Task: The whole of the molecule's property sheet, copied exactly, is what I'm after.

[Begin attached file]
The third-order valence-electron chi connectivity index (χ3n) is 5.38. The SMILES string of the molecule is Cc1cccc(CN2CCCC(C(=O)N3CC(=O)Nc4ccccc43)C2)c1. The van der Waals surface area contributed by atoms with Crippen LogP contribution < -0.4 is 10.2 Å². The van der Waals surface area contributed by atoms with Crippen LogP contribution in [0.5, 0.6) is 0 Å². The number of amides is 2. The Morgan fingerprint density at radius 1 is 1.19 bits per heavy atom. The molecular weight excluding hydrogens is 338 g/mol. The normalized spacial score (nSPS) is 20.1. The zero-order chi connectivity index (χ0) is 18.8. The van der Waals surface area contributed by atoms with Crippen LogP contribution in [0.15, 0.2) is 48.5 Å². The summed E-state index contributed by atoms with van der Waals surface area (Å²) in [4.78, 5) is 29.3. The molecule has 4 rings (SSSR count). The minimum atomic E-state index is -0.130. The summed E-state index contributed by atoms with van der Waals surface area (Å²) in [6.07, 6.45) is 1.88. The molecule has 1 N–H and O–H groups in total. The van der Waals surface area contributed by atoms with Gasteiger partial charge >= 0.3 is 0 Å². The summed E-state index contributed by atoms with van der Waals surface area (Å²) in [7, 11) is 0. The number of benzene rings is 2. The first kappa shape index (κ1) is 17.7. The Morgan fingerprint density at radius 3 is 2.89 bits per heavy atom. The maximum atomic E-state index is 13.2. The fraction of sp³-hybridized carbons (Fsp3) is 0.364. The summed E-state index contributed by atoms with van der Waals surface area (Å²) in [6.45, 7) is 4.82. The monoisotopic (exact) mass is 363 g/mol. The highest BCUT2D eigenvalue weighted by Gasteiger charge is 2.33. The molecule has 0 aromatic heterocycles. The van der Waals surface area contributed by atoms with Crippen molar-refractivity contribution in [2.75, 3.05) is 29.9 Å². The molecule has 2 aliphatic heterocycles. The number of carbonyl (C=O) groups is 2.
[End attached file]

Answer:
The third-order valence-electron chi connectivity index (χ3n) is 5.38. The SMILES string of the molecule is Cc1cccc(CN2CCCC(C(=O)N3CC(=O)Nc4ccccc43)C2)c1. The van der Waals surface area contributed by atoms with Crippen LogP contribution < -0.4 is 10.2 Å². The van der Waals surface area contributed by atoms with Crippen LogP contribution in [0.5, 0.6) is 0 Å². The number of amides is 2. The Morgan fingerprint density at radius 1 is 1.19 bits per heavy atom. The molecular weight excluding hydrogens is 338 g/mol. The normalized spacial score (nSPS) is 20.1. The zero-order chi connectivity index (χ0) is 18.8. The van der Waals surface area contributed by atoms with Crippen LogP contribution in [0.15, 0.2) is 48.5 Å². The summed E-state index contributed by atoms with van der Waals surface area (Å²) in [4.78, 5) is 29.3. The molecule has 4 rings (SSSR count). The minimum atomic E-state index is -0.130. The summed E-state index contributed by atoms with van der Waals surface area (Å²) in [6.07, 6.45) is 1.88. The molecule has 1 N–H and O–H groups in total. The van der Waals surface area contributed by atoms with Gasteiger partial charge >= 0.3 is 0 Å². The summed E-state index contributed by atoms with van der Waals surface area (Å²) in [7, 11) is 0. The number of benzene rings is 2. The first kappa shape index (κ1) is 17.7. The Morgan fingerprint density at radius 3 is 2.89 bits per heavy atom. The maximum atomic E-state index is 13.2. The fraction of sp³-hybridized carbons (Fsp3) is 0.364. The summed E-state index contributed by atoms with van der Waals surface area (Å²) in [6.45, 7) is 4.82. The monoisotopic (exact) mass is 363 g/mol. The highest BCUT2D eigenvalue weighted by Gasteiger charge is 2.33. The molecule has 0 aromatic heterocycles. The van der Waals surface area contributed by atoms with Crippen molar-refractivity contribution in [2.75, 3.05) is 29.9 Å². The molecule has 2 aliphatic heterocycles. The number of carbonyl (C=O) groups is 2.